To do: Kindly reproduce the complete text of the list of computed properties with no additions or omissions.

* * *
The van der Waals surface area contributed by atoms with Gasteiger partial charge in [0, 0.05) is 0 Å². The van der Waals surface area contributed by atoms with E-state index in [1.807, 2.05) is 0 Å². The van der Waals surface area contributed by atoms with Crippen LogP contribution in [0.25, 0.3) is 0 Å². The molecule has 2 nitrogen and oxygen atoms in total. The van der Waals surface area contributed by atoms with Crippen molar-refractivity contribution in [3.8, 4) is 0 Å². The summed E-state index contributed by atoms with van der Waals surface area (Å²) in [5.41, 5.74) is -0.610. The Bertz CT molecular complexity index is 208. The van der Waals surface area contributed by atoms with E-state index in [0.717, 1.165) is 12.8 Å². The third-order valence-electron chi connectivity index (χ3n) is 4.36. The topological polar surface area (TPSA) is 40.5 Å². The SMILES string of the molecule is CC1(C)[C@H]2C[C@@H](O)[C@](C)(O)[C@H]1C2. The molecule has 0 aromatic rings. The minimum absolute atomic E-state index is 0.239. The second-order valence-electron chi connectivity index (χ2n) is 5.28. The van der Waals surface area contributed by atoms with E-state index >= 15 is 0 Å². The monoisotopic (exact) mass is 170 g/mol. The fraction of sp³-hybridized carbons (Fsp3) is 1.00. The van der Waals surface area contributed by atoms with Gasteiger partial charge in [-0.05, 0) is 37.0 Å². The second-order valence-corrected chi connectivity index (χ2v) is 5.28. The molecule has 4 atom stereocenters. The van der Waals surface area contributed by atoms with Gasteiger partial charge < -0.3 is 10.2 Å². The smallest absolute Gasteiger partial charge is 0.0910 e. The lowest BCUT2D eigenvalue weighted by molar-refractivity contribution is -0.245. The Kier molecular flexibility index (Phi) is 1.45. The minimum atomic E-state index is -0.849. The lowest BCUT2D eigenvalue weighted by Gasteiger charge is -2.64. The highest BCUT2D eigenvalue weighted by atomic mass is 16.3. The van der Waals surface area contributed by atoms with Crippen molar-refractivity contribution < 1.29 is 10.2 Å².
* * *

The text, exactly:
The van der Waals surface area contributed by atoms with Gasteiger partial charge in [0, 0.05) is 0 Å². The van der Waals surface area contributed by atoms with E-state index in [1.807, 2.05) is 0 Å². The van der Waals surface area contributed by atoms with Crippen LogP contribution in [0.25, 0.3) is 0 Å². The molecule has 2 nitrogen and oxygen atoms in total. The van der Waals surface area contributed by atoms with Crippen molar-refractivity contribution in [3.8, 4) is 0 Å². The summed E-state index contributed by atoms with van der Waals surface area (Å²) in [5.41, 5.74) is -0.610. The Bertz CT molecular complexity index is 208. The van der Waals surface area contributed by atoms with E-state index in [0.717, 1.165) is 12.8 Å². The third-order valence-electron chi connectivity index (χ3n) is 4.36. The topological polar surface area (TPSA) is 40.5 Å². The SMILES string of the molecule is CC1(C)[C@H]2C[C@@H](O)[C@](C)(O)[C@H]1C2. The molecule has 0 aromatic rings. The minimum absolute atomic E-state index is 0.239. The second-order valence-electron chi connectivity index (χ2n) is 5.28. The van der Waals surface area contributed by atoms with E-state index >= 15 is 0 Å². The monoisotopic (exact) mass is 170 g/mol. The fraction of sp³-hybridized carbons (Fsp3) is 1.00. The van der Waals surface area contributed by atoms with Gasteiger partial charge in [-0.05, 0) is 37.0 Å². The second-order valence-corrected chi connectivity index (χ2v) is 5.28. The molecule has 4 atom stereocenters. The van der Waals surface area contributed by atoms with Gasteiger partial charge < -0.3 is 10.2 Å². The smallest absolute Gasteiger partial charge is 0.0910 e. The lowest BCUT2D eigenvalue weighted by molar-refractivity contribution is -0.245. The Kier molecular flexibility index (Phi) is 1.45. The minimum atomic E-state index is -0.849. The lowest BCUT2D eigenvalue weighted by Gasteiger charge is -2.64. The highest BCUT2D eigenvalue weighted by atomic mass is 16.3. The van der Waals surface area contributed by atoms with Crippen molar-refractivity contribution < 1.29 is 10.2 Å².